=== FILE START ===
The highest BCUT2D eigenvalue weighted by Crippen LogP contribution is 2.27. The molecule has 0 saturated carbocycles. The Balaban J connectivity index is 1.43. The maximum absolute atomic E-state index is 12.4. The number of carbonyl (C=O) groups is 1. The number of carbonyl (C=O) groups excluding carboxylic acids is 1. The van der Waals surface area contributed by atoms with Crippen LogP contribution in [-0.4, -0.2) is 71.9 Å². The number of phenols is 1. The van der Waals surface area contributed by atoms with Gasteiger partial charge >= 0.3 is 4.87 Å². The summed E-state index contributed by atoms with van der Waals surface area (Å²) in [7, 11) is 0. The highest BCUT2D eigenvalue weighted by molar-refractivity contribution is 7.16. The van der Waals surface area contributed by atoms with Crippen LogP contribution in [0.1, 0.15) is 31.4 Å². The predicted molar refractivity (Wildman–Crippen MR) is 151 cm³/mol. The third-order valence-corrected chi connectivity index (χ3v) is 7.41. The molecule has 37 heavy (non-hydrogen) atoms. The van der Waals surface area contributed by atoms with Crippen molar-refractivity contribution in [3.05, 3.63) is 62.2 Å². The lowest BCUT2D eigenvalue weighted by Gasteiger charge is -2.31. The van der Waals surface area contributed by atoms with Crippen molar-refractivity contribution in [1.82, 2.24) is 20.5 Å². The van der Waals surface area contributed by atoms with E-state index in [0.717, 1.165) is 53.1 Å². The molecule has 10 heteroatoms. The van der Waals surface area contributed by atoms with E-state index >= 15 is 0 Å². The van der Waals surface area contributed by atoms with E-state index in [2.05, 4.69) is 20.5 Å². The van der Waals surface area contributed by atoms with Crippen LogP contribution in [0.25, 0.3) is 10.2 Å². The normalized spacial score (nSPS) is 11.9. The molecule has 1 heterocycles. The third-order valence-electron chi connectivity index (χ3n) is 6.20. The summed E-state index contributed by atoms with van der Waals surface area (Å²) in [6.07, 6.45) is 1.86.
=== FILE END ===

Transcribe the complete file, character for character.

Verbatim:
The highest BCUT2D eigenvalue weighted by Crippen LogP contribution is 2.27. The molecule has 0 saturated carbocycles. The Balaban J connectivity index is 1.43. The maximum absolute atomic E-state index is 12.4. The number of carbonyl (C=O) groups is 1. The number of carbonyl (C=O) groups excluding carboxylic acids is 1. The van der Waals surface area contributed by atoms with Crippen LogP contribution in [-0.4, -0.2) is 71.9 Å². The number of phenols is 1. The van der Waals surface area contributed by atoms with Gasteiger partial charge >= 0.3 is 4.87 Å². The summed E-state index contributed by atoms with van der Waals surface area (Å²) in [7, 11) is 0. The highest BCUT2D eigenvalue weighted by molar-refractivity contribution is 7.16. The van der Waals surface area contributed by atoms with Crippen LogP contribution in [0.1, 0.15) is 31.4 Å². The predicted molar refractivity (Wildman–Crippen MR) is 151 cm³/mol. The third-order valence-corrected chi connectivity index (χ3v) is 7.41. The molecule has 37 heavy (non-hydrogen) atoms. The van der Waals surface area contributed by atoms with Crippen molar-refractivity contribution in [3.05, 3.63) is 62.2 Å². The lowest BCUT2D eigenvalue weighted by Gasteiger charge is -2.31. The van der Waals surface area contributed by atoms with Crippen molar-refractivity contribution in [1.82, 2.24) is 20.5 Å². The van der Waals surface area contributed by atoms with E-state index in [0.717, 1.165) is 53.1 Å². The molecule has 10 heteroatoms. The van der Waals surface area contributed by atoms with E-state index >= 15 is 0 Å². The van der Waals surface area contributed by atoms with E-state index in [2.05, 4.69) is 20.5 Å². The van der Waals surface area contributed by atoms with Crippen LogP contribution in [0.25, 0.3) is 10.2 Å². The normalized spacial score (nSPS) is 11.9. The molecule has 1 heterocycles. The third-order valence-electron chi connectivity index (χ3n) is 6.20. The summed E-state index contributed by atoms with van der Waals surface area (Å²) in [6.07, 6.45) is 1.86.